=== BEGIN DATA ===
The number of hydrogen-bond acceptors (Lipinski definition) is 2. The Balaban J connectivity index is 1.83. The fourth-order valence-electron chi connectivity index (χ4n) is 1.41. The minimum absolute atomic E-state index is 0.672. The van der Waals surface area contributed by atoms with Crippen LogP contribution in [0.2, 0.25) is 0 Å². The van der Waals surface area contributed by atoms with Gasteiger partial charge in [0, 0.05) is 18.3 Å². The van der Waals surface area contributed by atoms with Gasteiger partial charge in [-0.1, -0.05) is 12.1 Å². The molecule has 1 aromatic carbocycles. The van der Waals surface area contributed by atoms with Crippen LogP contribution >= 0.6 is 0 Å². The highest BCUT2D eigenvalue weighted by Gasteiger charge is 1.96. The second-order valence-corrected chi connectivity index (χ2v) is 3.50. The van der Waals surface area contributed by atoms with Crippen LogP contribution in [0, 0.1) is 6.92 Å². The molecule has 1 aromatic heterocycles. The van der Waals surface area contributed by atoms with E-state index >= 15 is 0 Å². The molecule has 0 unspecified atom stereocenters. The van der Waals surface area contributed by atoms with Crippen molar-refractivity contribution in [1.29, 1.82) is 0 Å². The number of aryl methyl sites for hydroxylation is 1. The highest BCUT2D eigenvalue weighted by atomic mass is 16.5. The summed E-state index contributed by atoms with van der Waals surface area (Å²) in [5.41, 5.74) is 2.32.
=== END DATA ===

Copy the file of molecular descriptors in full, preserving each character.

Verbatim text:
The number of hydrogen-bond acceptors (Lipinski definition) is 2. The Balaban J connectivity index is 1.83. The fourth-order valence-electron chi connectivity index (χ4n) is 1.41. The minimum absolute atomic E-state index is 0.672. The van der Waals surface area contributed by atoms with Crippen LogP contribution in [0.2, 0.25) is 0 Å². The van der Waals surface area contributed by atoms with Gasteiger partial charge in [0, 0.05) is 18.3 Å². The van der Waals surface area contributed by atoms with Gasteiger partial charge in [-0.1, -0.05) is 12.1 Å². The molecule has 1 aromatic carbocycles. The van der Waals surface area contributed by atoms with Crippen LogP contribution >= 0.6 is 0 Å². The highest BCUT2D eigenvalue weighted by Gasteiger charge is 1.96. The second-order valence-corrected chi connectivity index (χ2v) is 3.50. The van der Waals surface area contributed by atoms with Crippen LogP contribution in [0, 0.1) is 6.92 Å². The molecule has 1 aromatic heterocycles. The van der Waals surface area contributed by atoms with E-state index >= 15 is 0 Å². The molecule has 0 unspecified atom stereocenters. The van der Waals surface area contributed by atoms with Crippen molar-refractivity contribution in [1.29, 1.82) is 0 Å². The number of aryl methyl sites for hydroxylation is 1. The highest BCUT2D eigenvalue weighted by atomic mass is 16.5. The summed E-state index contributed by atoms with van der Waals surface area (Å²) in [5.41, 5.74) is 2.32.